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Keep Your Distance…I’m trying to Learn!

When I reflect on my educational experience as a facilitator of learning and as a student there are a number of different online tools that I have found very useful and relevant. In the realm of Regina Public Schools, every student and teacher has a Google account so we have access to all of the great programs Google has to offer. One of my favourite productivity tools has been Google Classroom. This tool is great for distance learning as well as in school. The nice aspect to Google Classroom is that it’s private! as the facilitator of the class, we have the ability to create assignments that grant us the ability to attach any supporting materials and rubrics that students may need to be successful.

Google Classroom has created an online environment that helps students stay organized with their work. Having the ability to create documents, slides, and other such representations for learning and having them attached to the assignment created by the teacher also creates greater accountability for students within that class. The best aspect programs like this are that it would be perfect for distance-based learning.

Some of our students have attendance issues and this is the perfect fit for students who are struggling to get to school, whatever the circumstances might be, and gives them a greater accessibility to the work and content that they would normally miss without it.

Zoom rooms, online forums such as UR Courses, and blog sites have been a blessing for my personal educational journey, they gave me the ability to attend class from the comfort of my home. Scott put it best when he stated, “The flexibility that online courses provide is the #1 gamechanger for me. I love the freedom of being able to work at my own pace while not necessarily having to be in class for an entire evening.” Not only are these outlets efficient for gathering as a class online, but they are great for being able to give me the time I need to gather and formulate my thoughts and ideas in a less rushed and more reflective way.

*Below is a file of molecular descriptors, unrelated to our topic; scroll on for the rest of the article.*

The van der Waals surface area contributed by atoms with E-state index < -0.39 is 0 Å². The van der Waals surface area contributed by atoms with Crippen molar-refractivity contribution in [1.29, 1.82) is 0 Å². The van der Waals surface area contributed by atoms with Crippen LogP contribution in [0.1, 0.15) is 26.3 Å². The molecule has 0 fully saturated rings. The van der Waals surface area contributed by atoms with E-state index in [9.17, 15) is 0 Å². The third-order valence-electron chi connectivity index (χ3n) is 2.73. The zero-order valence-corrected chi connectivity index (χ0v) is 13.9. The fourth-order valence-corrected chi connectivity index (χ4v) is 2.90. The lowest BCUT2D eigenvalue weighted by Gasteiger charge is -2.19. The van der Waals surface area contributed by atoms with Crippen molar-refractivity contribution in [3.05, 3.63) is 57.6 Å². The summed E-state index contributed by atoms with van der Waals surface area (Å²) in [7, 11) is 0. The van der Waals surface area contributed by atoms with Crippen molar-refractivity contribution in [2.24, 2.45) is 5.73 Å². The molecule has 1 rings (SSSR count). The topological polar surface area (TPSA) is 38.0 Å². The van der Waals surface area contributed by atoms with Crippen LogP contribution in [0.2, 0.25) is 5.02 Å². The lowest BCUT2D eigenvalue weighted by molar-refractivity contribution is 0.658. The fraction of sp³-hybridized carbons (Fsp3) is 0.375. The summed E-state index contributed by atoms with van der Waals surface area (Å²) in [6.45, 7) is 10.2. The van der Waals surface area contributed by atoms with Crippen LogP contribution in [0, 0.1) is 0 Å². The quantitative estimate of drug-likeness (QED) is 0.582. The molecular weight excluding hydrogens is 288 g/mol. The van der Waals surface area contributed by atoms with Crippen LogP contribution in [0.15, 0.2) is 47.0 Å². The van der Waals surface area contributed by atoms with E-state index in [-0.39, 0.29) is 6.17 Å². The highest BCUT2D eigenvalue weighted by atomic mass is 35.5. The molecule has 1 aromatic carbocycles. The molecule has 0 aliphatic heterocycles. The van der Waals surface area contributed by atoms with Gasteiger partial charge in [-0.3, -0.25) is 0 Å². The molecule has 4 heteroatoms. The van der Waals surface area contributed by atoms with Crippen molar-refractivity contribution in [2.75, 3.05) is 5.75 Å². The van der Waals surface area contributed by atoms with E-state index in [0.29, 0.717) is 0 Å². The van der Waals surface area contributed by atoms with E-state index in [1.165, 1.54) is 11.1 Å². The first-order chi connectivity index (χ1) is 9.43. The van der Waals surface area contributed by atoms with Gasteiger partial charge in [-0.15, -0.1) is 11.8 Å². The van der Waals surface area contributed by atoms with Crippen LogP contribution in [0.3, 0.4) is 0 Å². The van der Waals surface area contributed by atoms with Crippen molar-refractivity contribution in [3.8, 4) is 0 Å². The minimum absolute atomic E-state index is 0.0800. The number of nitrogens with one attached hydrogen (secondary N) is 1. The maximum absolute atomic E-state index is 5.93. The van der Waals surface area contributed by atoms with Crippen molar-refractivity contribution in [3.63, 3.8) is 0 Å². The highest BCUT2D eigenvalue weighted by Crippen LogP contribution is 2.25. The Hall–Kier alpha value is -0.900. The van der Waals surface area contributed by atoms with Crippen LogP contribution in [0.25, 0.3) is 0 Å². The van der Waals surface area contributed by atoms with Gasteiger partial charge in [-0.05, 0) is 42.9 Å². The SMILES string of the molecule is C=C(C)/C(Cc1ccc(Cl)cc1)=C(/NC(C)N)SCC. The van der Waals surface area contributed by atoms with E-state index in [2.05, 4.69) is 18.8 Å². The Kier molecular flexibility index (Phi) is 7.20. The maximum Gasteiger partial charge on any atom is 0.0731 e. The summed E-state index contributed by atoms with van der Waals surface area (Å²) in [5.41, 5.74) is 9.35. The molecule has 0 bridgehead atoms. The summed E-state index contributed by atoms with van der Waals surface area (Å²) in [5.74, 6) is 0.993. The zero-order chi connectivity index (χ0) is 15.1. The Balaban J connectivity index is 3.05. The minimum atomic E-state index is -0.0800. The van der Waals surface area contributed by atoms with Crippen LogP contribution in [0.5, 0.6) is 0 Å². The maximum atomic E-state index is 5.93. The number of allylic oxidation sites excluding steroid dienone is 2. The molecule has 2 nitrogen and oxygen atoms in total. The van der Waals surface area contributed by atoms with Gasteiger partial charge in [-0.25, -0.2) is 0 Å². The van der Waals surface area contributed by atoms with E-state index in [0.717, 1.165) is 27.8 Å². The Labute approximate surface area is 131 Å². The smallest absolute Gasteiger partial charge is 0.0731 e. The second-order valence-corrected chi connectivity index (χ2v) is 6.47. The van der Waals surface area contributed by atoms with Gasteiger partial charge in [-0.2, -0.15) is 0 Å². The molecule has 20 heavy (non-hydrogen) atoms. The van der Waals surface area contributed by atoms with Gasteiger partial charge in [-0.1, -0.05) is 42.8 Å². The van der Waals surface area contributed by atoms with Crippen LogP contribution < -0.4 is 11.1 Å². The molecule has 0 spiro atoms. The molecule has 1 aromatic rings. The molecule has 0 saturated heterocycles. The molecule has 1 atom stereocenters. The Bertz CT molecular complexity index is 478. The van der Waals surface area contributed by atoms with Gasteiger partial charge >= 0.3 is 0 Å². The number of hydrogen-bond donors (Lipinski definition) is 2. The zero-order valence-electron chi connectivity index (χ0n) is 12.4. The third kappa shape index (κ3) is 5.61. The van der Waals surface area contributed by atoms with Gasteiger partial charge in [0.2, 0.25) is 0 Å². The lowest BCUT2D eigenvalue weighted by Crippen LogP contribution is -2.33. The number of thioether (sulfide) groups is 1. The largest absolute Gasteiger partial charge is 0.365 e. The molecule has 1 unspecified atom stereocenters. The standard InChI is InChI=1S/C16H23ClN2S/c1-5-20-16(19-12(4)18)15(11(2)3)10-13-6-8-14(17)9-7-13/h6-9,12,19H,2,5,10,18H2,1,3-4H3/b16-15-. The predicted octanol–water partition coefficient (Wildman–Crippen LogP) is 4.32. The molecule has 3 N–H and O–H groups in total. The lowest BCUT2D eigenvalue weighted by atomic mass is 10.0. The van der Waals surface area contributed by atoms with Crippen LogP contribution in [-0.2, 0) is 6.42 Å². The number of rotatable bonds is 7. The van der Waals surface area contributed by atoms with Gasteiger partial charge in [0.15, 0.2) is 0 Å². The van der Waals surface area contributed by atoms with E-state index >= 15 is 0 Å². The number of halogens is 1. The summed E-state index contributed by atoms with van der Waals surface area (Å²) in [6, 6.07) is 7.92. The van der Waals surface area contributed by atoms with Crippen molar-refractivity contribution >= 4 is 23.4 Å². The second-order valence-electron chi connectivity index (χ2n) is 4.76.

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There are some barriers that are present in most schools when utilizing this productivity tool within the class. I talked about the socioeconomic background of different students in my previous blog post and how not every student will have access to technology outside of the school and we need to be sympathetic to their circumstances and make sure that there are alternative options for students. Students with greater needs within our classes may also have difficulty utilizing these types of tools and it is our responsibility to assist them and possibly create adaptations that harness success for them.

If my class was converted into an online format I think I might enjoy my job a bit more. An online learning environment might cut down on some of the distractions that are present when there are 25 to 35 students in your classroom space, although there are different distractions when using online outlets. Students would not lose or misplace their work as it would be constantly connected to the assignments created by the facilitator. I would also bet that more assignments would be completed.

In the Learning Theories and Online Learning article, it is brought to attention, in the connectivism section that, “…connectivism is really the first theoretical attempt to radically re-examine the implications for learning of the Internet and the explosion of new communications technologies.” Although many educators might be hesitant when it comes to incorporating online modules and resources for students, education is headed in a connectivism direction and we will soon see greater student engagement with these tools in practice in the future. Technology and Tools for Online Learning makes a great point about the globalization of technology stating, “…the educational benefits of these technologies may be easier to articulate due to their worldwide acceptance and use, and they can be integrated into existing curricula without major change or re-validation.” With access to these great tools, I would not be surprised if we start moving away from traditional teaching practices and start applying distance learning within our education systems.